Synthesis and Assembly of Anisotropic Magnetic Particles

Thursday, November 11, 2010: 2:10 PM
Topaz Room (Hilton)
Su Kyung Suh1, Priyadarshi Panda2, Ki Wan Bong2, T. Alan Hatton3 and Patrick S. Doyle1, (1)Chemical Engineering, Massachusetts Institute of Technology, Cambridge, MA, (2)Chemical Engineering, MIT, Cambridge, MA, (3)Department of Chemical Engineering, Massachusetts Institute of Technology, Cambridge, MA

Microfluidic devices offer the ability to finely control physical and chemical conditions which is advantageous for materials synthesis. Several groups have used multi-phase microflows to produce microparticles and capsules. Surface tension limits these particles to be spheroids. The Doyle group recently showed that more complex shapes and also patterned chemistries within a particle can be attained by coupling microfluidics to photolithography. Continuous-flow lithography (CFL) and the more refined stop-flow lithography (SFL) can generate 2-D extruded particles of any desired shape. Colloidal polymeric particles that have been synthesized using a variety of techniques including SFL, have been envisioned as atoms and molecules of future materials. The tuned assembly of microparticles can find applications in a variety of fields such as in photonics, for generating scaffolds and tissue engineering. External fields, specifically electric and magnetic fields have been used to tune assembly widely in the past. In this work, we generate super paramagnetic microparticles using two different methods. Anisotropic magnetic hydrogels are obtained by direct encapsulaton of magnetic nanoparticles using SFL or by growth of magnetic nanoparticles in hydrogels synthesized using SFL. Also we study their assembly in a reservoir by the application of a uniform magnetic field, trying to highlight the dependence of structure evolution on the shape of the microparticles.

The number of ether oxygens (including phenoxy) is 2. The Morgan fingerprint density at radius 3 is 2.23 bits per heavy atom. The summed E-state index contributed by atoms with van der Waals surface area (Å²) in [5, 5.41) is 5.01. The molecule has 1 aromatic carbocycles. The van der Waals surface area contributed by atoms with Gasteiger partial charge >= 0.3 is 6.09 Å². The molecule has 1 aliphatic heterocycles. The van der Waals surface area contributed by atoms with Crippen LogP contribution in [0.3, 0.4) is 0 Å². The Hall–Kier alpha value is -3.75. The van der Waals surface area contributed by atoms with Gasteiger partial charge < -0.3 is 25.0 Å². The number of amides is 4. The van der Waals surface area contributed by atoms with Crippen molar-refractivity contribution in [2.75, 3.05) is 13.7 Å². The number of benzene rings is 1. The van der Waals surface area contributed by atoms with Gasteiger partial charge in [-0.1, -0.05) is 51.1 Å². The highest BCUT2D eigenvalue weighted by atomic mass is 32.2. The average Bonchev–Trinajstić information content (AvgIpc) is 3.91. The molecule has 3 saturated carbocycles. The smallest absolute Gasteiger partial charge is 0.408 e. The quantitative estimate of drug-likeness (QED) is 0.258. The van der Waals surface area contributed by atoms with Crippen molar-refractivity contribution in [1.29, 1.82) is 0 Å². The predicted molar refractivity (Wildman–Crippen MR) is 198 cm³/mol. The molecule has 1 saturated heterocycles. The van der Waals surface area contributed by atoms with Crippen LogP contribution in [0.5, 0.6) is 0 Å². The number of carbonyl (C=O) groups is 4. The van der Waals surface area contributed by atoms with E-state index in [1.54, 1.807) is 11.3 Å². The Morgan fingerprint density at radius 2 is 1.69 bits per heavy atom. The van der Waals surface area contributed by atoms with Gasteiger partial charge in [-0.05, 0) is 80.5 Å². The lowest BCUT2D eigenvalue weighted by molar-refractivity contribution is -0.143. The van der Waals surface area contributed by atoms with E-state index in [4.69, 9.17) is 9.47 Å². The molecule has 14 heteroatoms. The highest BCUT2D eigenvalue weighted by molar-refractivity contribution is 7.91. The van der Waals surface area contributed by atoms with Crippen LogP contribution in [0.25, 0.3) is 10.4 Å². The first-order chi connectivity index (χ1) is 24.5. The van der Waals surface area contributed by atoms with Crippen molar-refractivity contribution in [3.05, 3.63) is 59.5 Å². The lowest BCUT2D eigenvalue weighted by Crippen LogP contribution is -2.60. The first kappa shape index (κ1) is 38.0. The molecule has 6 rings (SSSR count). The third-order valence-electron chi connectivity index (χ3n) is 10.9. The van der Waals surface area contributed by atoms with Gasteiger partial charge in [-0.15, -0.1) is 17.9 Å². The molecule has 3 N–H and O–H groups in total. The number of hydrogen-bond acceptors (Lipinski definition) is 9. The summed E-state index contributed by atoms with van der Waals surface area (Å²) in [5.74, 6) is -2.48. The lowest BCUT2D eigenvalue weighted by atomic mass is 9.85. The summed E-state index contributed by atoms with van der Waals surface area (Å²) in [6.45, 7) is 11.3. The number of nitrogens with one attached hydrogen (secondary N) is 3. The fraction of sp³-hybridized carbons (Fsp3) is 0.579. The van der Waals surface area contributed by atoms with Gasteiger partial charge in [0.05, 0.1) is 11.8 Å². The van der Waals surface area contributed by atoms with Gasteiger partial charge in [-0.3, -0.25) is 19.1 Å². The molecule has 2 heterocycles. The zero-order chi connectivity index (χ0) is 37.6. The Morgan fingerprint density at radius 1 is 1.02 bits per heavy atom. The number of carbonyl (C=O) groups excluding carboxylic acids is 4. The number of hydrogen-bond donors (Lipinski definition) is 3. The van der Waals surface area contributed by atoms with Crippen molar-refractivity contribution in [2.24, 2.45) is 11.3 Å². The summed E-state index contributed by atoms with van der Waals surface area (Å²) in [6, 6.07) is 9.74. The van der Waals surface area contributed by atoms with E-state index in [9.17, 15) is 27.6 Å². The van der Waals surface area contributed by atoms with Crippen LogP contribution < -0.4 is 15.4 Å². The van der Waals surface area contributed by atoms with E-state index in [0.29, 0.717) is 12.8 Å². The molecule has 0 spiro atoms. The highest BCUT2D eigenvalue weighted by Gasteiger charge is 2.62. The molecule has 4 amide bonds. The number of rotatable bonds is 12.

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See more of this Session: Colloidal Assembly and Fabrication I
See more of this Group/Topical: Engineering Sciences and Fundamentals